China Claims to Decrypt Apple AirDrop and Identify Phone Numbers of Senders

In a surprising development, the Chinese government has asserted that they have successfully breached Apple’s AirDrop security, claiming the ability to discern the phone numbers and email addresses of both senders and receivers. AirDrop is Apple’s exclusive file-sharing tool, facilitating the exchange of files among iOS and macOS users. Notably, the tool employs end-to-end encryption, displaying only the customized device names during transfers. This newly revealed method to circumvent the encryption directly violates Apple’s established policies.

According to a report from Bloomberg, China’s Judicial Bureau posted online, revealing that The Beijing Institute has formulated a technique enabling the extraction of AirDrop transfer records, ultimately allowing for the tracking of sender and receiver details. The motivation behind China’s focus on AirDrop stems from the prevalent misuse of the tool in the country, with individuals frequently employing it to share inappropriate videos and photos, particularly in public spaces like the Beijing Subway.

In a recent update to iOS 17, Apple introduced a groundbreaking feature that enables AirDrop file sharing even without an internet connection, rendering contemporary monitoring methods ineffective.

According to an online post by the Chinese Judicial Bureau, forensic technical experts from the Beijing Wangshendongjian Forensic Identification Institute conducted an analysis of iPhone device logs. Their findings revealed that the sender’s device name, email address, and mobile phone number were logged in the form of hash values. Notably, some of these hashed values were concealed, adding an extra layer of complexity to the tracking process.

To breach AirDrop encryption, the experts employed a “rainbow table,” a comprehensive database containing mobile phone numbers and email accounts that can convert hashed values back into their original text.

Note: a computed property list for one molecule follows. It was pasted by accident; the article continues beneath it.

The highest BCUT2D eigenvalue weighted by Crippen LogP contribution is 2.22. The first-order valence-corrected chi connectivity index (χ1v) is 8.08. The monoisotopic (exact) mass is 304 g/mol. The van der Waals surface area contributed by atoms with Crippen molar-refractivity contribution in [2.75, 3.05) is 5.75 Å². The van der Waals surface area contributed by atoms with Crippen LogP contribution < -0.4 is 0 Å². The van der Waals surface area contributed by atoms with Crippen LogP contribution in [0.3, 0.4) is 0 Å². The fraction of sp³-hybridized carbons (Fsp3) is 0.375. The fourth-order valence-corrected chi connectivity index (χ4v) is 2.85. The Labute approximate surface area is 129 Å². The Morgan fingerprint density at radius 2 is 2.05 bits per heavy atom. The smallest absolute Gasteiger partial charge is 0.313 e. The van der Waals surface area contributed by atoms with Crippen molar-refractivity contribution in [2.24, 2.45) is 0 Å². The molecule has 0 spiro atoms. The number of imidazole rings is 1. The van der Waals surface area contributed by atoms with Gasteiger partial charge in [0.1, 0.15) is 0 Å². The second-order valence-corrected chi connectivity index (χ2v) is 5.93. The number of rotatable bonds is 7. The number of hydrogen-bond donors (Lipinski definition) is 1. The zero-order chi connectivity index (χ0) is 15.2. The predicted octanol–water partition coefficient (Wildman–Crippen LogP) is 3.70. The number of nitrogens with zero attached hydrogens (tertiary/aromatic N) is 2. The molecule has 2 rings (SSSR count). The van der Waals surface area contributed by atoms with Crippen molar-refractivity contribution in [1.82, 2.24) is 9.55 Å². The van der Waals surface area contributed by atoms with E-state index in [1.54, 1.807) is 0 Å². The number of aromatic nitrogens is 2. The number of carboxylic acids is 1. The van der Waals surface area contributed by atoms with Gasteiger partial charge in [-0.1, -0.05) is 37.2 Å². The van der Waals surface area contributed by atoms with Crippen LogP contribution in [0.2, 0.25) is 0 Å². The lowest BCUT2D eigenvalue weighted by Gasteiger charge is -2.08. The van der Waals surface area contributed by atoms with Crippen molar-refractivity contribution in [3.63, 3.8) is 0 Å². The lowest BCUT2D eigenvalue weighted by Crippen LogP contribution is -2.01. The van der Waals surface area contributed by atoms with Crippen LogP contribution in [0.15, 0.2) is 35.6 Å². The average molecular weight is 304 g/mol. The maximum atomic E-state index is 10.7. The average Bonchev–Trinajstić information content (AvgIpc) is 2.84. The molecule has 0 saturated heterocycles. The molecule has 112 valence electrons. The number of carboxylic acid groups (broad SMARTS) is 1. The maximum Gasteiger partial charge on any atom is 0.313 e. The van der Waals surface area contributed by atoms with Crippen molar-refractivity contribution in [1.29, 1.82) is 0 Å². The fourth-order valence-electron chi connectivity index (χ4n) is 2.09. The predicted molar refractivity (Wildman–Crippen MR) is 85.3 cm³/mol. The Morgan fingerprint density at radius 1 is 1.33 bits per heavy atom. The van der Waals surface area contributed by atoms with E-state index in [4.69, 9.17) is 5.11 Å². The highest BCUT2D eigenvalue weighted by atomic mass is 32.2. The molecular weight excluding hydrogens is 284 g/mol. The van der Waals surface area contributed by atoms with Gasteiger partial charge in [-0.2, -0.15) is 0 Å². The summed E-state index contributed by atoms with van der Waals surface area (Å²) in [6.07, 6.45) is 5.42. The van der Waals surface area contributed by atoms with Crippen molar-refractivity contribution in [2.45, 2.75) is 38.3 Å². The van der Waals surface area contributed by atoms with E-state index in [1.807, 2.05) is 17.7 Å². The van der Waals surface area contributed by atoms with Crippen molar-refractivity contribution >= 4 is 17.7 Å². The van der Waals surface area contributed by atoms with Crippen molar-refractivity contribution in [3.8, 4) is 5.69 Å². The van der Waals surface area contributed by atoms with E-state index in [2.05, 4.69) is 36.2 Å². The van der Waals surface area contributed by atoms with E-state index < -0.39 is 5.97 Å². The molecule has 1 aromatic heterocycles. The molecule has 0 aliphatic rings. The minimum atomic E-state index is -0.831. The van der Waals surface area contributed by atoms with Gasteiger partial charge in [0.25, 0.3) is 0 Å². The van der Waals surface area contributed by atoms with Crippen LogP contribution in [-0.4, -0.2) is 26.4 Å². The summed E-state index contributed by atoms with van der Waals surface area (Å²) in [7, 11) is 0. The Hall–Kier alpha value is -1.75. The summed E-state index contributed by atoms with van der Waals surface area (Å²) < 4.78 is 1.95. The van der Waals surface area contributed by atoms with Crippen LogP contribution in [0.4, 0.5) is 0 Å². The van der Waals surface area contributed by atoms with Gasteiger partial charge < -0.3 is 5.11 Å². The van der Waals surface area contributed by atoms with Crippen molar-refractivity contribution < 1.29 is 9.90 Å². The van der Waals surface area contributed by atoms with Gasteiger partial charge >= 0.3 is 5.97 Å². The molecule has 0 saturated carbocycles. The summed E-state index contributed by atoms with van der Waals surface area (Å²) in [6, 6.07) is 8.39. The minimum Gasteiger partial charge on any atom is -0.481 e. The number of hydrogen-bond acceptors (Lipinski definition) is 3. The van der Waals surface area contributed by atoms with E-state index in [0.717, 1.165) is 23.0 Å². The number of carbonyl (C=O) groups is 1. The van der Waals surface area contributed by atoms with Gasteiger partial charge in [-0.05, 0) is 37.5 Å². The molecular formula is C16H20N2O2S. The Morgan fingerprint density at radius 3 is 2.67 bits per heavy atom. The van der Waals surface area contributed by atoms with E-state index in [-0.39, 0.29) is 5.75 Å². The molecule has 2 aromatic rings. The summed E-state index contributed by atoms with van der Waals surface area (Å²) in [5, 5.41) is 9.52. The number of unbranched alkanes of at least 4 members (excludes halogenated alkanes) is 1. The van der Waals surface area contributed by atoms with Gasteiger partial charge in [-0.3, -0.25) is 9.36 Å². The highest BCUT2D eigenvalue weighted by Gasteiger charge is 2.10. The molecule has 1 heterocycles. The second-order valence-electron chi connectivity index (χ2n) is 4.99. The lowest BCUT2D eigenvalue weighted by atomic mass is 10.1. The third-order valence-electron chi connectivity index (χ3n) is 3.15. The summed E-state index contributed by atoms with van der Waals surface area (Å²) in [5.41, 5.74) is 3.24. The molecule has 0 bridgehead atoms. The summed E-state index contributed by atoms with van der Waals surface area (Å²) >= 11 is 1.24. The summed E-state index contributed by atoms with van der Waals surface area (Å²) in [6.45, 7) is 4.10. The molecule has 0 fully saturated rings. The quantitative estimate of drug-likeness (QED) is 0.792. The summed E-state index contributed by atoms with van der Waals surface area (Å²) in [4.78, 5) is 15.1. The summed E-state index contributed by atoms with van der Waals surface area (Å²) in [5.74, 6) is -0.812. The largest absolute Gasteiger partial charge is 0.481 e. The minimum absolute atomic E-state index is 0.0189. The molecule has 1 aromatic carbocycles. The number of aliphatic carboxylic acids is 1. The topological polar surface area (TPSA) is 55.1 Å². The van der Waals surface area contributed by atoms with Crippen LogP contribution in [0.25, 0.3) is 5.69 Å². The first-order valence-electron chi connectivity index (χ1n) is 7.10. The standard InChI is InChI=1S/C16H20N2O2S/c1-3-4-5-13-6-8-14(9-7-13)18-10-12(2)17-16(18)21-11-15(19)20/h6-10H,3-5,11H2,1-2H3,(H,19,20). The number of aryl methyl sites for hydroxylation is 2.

For those unfamiliar, the Rainbow Table attack is a password-hacking method that relies on a vast database of hash values associated with commonly used passwords. In this case, the hashed passwords extracted from iPhone logs were cross-referenced with a precomputed table of hashed passwords. This approach simplifies the decryption process, making it easier to unveil the original content from the hashed values.

Utilizing this method, law enforcement has successfully identified numerous suspected users who were employing AirDrop for sharing inappropriate videos and photos. The Beijing police, however, have not officially confirmed any arrests made in connection with the AirDrop case.

In response to multiple complaints about AirDrop misuse in China, Apple took action by incorporating an option to default AirDrop functionality to Contacts and introducing a “Everyone for 10 Minutes” setting.

As of now, Apple has not issued any statements regarding the situation and has yet to acknowledge China’s claim of a “technological breakthrough” in cracking AirDrop encryption.

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